Carried On The Wind: Airborne Allergens

Many cases of fatigue are caused by allergies from airborne substances or reactions to climatic conditions. What are the signs and symptoms of these conditions, and what can you do if you suffer from them?


Airborne allergens and tiredness

Signs and symptoms of airborne allergies

Almost any system in the body can be affected by exposure to airborne substances. They cause fatigue in people, who are sensitive to them. Additional signs and symptoms include:

  • Headache
  • Rashes
  • Wheezing
  • Infections
  • Problems with concentration
  • Chronic muscle pain
  • Insomnia
  • Confusion
  • Memory loss
  • Depression
  • Hyperactivity
  • Earaches
  • Numbness
  • Dizziness

What are the most common causes of airborne allergies?

The most commonly found airborne substances, which can cause fatigue in susceptible individuals, are:

Mold and fungi

These can be present in various parts of the home. You may feel better in some rooms, and worse in others. There are quite a few different substances that need to be tested for, including: cladosporium, epioccum, penicillium, acremonium, aureobasidium, rhodotrula, pitheuyces. The molds and fungi need to be removed from your home, or you need to consider relocating.

Pollens, grasses, animals

One of the key indicators of pollen or grass allergies is that they are seasonal. Most of them occur in the summer months, so if you find you are tired during this time, but not during the winter, you should consider having a blood test, such as the ELISA/ACT or IgE RAST. Both these tests measure the response in the blood to offending substances.

If you have a pet, such as a cat, dog, rabbit, bird etc, and you are suffering from tiredness, rashes or congested lungs, you may want to send the animal away for a while and see if you feel better. If you do, this may suggest that your pet is triggering an allergic reaction.

Outdoor chemical pollutants

Many cities have varying forms of pollution such as ozone, sulfur dioxide, carbon monoxide, nitrogen dioxide, and organic chemicals. Some cause fatigue directly, other indirectly through creating oxidative stress, which uses up our stores of anti-oxidant nutrients.

Indoor chemical pollutants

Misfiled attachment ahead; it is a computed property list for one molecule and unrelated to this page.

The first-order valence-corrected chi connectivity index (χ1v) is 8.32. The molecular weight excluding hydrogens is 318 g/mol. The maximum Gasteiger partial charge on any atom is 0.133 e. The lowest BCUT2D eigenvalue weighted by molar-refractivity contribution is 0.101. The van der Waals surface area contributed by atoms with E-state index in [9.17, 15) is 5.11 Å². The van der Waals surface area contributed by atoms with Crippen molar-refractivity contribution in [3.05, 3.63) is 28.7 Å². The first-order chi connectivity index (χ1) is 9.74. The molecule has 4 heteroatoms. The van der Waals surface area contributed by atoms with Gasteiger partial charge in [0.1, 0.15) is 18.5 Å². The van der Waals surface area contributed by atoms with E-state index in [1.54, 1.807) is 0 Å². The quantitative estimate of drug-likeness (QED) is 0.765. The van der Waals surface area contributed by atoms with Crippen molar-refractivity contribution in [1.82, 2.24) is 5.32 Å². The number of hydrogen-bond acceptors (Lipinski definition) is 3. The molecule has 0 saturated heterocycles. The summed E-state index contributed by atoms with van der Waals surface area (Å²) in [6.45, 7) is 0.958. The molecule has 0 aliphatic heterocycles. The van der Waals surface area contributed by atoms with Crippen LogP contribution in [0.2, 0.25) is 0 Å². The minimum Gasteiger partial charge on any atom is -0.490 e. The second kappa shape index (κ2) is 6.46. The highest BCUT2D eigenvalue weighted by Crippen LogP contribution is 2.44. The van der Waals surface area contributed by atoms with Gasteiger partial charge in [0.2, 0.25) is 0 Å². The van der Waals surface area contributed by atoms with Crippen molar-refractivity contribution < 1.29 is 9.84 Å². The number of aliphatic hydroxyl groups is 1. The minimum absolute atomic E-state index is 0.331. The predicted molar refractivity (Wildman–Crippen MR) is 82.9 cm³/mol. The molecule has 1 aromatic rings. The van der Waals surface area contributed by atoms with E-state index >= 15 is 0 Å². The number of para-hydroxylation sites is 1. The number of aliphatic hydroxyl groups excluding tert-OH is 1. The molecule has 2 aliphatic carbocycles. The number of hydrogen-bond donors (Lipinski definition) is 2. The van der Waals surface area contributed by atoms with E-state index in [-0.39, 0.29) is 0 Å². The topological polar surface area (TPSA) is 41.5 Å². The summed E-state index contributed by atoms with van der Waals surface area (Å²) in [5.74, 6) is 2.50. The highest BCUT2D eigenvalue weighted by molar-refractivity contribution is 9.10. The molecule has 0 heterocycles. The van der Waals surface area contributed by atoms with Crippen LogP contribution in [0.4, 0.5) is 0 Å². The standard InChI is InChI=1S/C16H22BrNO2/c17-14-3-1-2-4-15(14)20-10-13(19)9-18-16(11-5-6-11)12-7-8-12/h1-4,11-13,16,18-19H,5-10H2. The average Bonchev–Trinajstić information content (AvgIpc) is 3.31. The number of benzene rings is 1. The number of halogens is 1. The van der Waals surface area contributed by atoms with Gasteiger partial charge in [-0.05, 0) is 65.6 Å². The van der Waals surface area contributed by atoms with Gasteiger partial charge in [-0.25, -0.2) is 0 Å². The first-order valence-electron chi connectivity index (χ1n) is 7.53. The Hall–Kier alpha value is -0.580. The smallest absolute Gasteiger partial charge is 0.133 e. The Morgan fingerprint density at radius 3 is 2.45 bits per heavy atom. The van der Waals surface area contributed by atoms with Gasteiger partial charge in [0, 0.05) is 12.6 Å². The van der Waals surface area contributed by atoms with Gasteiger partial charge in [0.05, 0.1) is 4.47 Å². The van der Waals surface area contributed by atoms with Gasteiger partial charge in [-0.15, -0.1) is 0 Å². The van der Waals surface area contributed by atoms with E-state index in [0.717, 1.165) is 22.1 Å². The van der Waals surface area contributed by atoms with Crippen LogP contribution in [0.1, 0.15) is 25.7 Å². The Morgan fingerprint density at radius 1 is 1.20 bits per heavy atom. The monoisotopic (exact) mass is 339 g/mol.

The air in our houses often contains toxic chemicals (usually in small concentrations). Many household substances, for example cleaning materials and building supplies, contain chemicals such as formaldehyde, benzene, toluene, and xyklene. All of these can trigger fatigue.

Which climatic factors cause tiredness?

As well as allergy causing substances, climatic factors can also cause fatigue. They include:

Excess humidity

Humidity in the air makes it more difficult for the body to lose heat by sweating, which can significantly add to tiredness.



Deficient humidity

If the atmosphere is too dry, this can dry out the mucous membranes and lead to sinus congestion and blocked-up noses. Dry air is common in centrally heated homes during the winter, and also in places, such as deserts and very dry lands.

Deficiency in negative ions

In some climates, strong winds blow for weeks. These winds have been depleted of negative ions, which can lead to fatigue in sensitive people. Many buildings have high concentrations of positively charged particles, which can be remedied by getting a negative ion generator in each room.

Excessive heat

If you are too hot for too long, you can become dehydrated and stressed, which eventually leads to fatigue. Make sure that you rest in hot climates and drink plenty of water.

Prolonged cold and dark

Living in a cold climate with a long, dark winter can cause lethargy and tiredness. One of the results of prolonged deficiency of natural light can be SAD (Seasonal Affective Depression). Many people improve with breaks in sunnier, warmer climates.

Air-conditioned buildings

Air-conditioning can cause headache, lethargy and upper respiratory tract (throat and nose mucous membrane) symptoms.

What are the laboratory tests for reactions to airborne substances?

There are three categories of tests:

  • Mold plates placed in the various rooms of your house to see what molds are present and how many colonies there are of each one.
  • Intradermal testing for sensitivity to environmental substances e.g. grasses, molds, pet dander etc.
  • Blood tests for nutrients and environmental sensitivities can also be carried out.

To sum up

Both climate conditions and airborne allergies can create and perpetuate tiredness. It may be necessary to check both the person and their environment in order to get a satisfactory diagnosis of the problem.




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